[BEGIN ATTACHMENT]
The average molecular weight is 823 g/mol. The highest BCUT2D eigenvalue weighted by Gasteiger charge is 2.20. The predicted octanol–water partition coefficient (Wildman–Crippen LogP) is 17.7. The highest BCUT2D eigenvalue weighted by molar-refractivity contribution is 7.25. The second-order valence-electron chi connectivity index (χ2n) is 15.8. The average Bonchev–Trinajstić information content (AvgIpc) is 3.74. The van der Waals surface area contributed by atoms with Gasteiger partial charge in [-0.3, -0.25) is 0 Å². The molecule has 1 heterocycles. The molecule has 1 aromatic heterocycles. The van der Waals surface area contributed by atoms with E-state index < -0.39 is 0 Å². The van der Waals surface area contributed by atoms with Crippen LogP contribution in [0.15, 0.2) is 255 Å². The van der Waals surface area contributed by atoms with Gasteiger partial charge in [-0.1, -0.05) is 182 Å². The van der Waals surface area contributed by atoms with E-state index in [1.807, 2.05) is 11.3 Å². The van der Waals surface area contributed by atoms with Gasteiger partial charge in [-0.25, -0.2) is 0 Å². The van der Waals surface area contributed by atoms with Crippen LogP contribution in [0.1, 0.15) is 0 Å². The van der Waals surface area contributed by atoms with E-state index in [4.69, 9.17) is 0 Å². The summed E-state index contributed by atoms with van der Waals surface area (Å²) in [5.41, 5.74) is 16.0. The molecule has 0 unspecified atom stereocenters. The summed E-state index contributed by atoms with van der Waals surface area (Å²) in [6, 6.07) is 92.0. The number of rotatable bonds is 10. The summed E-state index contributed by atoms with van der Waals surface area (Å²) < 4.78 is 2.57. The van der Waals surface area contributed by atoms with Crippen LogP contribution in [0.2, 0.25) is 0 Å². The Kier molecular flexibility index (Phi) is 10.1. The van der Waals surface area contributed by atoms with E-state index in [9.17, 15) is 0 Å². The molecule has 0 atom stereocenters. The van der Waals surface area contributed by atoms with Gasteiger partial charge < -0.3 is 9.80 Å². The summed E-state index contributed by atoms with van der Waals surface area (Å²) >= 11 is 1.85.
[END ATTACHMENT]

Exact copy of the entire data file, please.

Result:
The average molecular weight is 823 g/mol. The highest BCUT2D eigenvalue weighted by Gasteiger charge is 2.20. The predicted octanol–water partition coefficient (Wildman–Crippen LogP) is 17.7. The highest BCUT2D eigenvalue weighted by molar-refractivity contribution is 7.25. The second-order valence-electron chi connectivity index (χ2n) is 15.8. The average Bonchev–Trinajstić information content (AvgIpc) is 3.74. The van der Waals surface area contributed by atoms with Gasteiger partial charge in [-0.3, -0.25) is 0 Å². The molecule has 1 heterocycles. The molecule has 1 aromatic heterocycles. The van der Waals surface area contributed by atoms with E-state index < -0.39 is 0 Å². The van der Waals surface area contributed by atoms with Crippen LogP contribution in [0.15, 0.2) is 255 Å². The van der Waals surface area contributed by atoms with Gasteiger partial charge in [-0.1, -0.05) is 182 Å². The van der Waals surface area contributed by atoms with E-state index in [1.807, 2.05) is 11.3 Å². The van der Waals surface area contributed by atoms with Gasteiger partial charge in [-0.25, -0.2) is 0 Å². The van der Waals surface area contributed by atoms with Crippen LogP contribution in [0.1, 0.15) is 0 Å². The van der Waals surface area contributed by atoms with E-state index in [4.69, 9.17) is 0 Å². The summed E-state index contributed by atoms with van der Waals surface area (Å²) in [5.41, 5.74) is 16.0. The molecule has 0 unspecified atom stereocenters. The summed E-state index contributed by atoms with van der Waals surface area (Å²) in [6, 6.07) is 92.0. The number of rotatable bonds is 10. The summed E-state index contributed by atoms with van der Waals surface area (Å²) < 4.78 is 2.57. The van der Waals surface area contributed by atoms with Crippen LogP contribution in [0.2, 0.25) is 0 Å². The Kier molecular flexibility index (Phi) is 10.1. The van der Waals surface area contributed by atoms with E-state index in [9.17, 15) is 0 Å². The molecule has 0 atom stereocenters. The van der Waals surface area contributed by atoms with Gasteiger partial charge < -0.3 is 9.80 Å². The summed E-state index contributed by atoms with van der Waals surface area (Å²) >= 11 is 1.85.